Feb 24, 2015 Steven rated it it was amazing  ·  review of another edition
The realm of Osten Ard is falling under the dark magic of the undead Sithi Storm King. As the darkness spreads, King Elias is succumbing to the evil sorceries that is luring him into an unholy alliance. Prince Josua is struggling to rally the tattered forces of the hopeful in a effort to make a stand against the Storm King. The League of the Scroll’s only hope is to unravel the mysteries of long forgotten magic. Tad Williams continues to captivate readers with this epic tale that rival Tolkien’s ...more
Eduardo Schimitt
Feb 11, 2015 Eduardo Schimitt rated it it was amazing
onward to part two
Oct 06, 2014 Logan rated it really liked it  ·  review of another edition
The story is getting really interesting now, as everything starts to come together and more of the past is revealed. This is probably my favorite book of the "trilogy" so far.
Just FINISH it already, Tad, seriously, you're killing me here. Its not bad/boring enough for me to give up on it & is only *just* interesting enough to keep me reading.
Shaitarn .
May 09, 2017 Shaitarn . rated it it was amazing  ·  review of another edition
What can I say that I haven't already said about this series? Superb world building and engaging characters. This is the first part of the third and final volume, and Tad Williams is starting to pull all the threads together to a definite end; the pace starts picking up and is engrossing throughout.
Mar 17, 2017 Data rated it really liked it  ·  review of another edition
This is a massive work; part 1 of this work is over 800 pages. The story continues, although as Simon has discovered, war is something of a drag ...
Andrew Kordower
May 22, 2017 Andrew Kordower rated it it was amazing  ·  review of another edition
The world building just keeps getting better...
Jane Iacono
Feb 26, 2017 Jane Iacono rated it liked it
An epic novel that needs a little tweaking

This series was engaging enough to carry me through all three books. It had interesting creative cultures and people blended into the story. Often I found myself wondering how will he/ they get out of this situation. I wish the author would have only allowed Rachel to use the word "mooncalf" referring to the main character. When Simon kept referring to him this way it seemed immature. It would have liked Simon to have grown up sooner and become an inter
Luca Lesi
Benvenuti nel mondo di coloro che ogni giorno sono condannati a pensare e a porsi domande e a non sapere mai niente con certezza, un mondo dove è meglio un figlio di puttana che un santo, dove barche e spade sono "lei", tempeste e montagne sono "lui".
Benvenuti a Voi, proprio mentre arrivano i primi freddi "iq ta randayhet suk biqualuc" come si dice in quanuc "L'inverno non è la stagione per nuotare nudi" eccoci, sotto la copertina, continuiamo questa deliziosa trilogia che vede protagonisti Simo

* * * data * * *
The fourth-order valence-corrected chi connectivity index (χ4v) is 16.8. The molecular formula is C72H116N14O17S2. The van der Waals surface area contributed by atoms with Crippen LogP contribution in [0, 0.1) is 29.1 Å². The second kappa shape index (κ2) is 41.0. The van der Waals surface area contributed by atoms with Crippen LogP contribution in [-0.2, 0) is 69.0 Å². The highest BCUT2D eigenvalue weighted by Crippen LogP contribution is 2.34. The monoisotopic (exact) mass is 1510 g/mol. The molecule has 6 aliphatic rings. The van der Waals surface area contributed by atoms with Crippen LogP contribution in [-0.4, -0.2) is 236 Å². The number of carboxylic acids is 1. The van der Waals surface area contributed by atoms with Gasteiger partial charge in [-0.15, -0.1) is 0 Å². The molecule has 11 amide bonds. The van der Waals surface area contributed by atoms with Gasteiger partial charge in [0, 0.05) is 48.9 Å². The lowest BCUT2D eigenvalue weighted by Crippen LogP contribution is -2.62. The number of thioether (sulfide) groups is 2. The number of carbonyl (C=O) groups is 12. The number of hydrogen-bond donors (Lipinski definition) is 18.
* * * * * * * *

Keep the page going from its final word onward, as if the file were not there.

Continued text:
Feb 05, 2013 Matt rated it really liked it  ·  review of another edition
Shelves: fantasy, 2013-reads
The first part of To Green Angel Tower hooks the reader from the first page with suspense, action, growing tensions that are unique to particular characters, and mysteries both solves and still unanswered. Tad Williams begins the finale of his series Memory, Sorrow, and Thorn with major characters still separated throughout the vast terrain of Osten Ard, but through course of the events bring many of them together only to separate them once again. The majority of the action takes place in and ar ...more
Aug 25, 2015 Rozele rated it it was amazing  ·  review of another edition
I'm seriously loving this series; it's so engaging and despite its length, once you have a moment to sit and simply read through the book, it's barely a hardship at all. Now in the first part of the last book, things are beginning to come together after all the building from the first two books. It's both frustrating and exciting to be able to finally get some action going and some movement after so much world building but I have to say that's its fascinating and altogether wonderful because it' ...more
Chip Hunter
Dec 30, 2016 Chip Hunter rated it it was amazing  ·  review of another edition
This is the first half of the final book in the Memory, Sorrow, and Thorn trilogy. Not being intended as a stand-alone book, it ends without any sort of conclusive note, leaving you with a burning desire to immediately pick up the next (and final) volume. That being said, this book is still great. Much better than the previous one, STONE OF FAREWELL. The story actually progresses nicely here, with events escalating and coming together for what should be a highly exciting finish.

This book is prim
It seems a little silly to review this half-book (it doesn't break at any particularly climactic point in the plot), but it does have enough substance to bear a few comments of its own. If it warranted its own title, this volume could be called "The Battle of Sesuadra" (as opposed to "The Final Battle of Asua", which would be the last volume).

When I read Tolkien, I would always sigh when I got to the battle bits, which are my least favourite aspect of fantasy fiction. And there are plenty of th
I've been meaning to write the review for this since I finished it a couple of weeks back, but only now get round to doing it having finished the last book this morning. Though in a way I suppose it's kind of fitting since this was technically the first half of the final book. I'm relieved the publisher did split this into two, it was pretty heavy to hold up for any length of time, and I dread to think of potential binding collapse if it had all been in one book....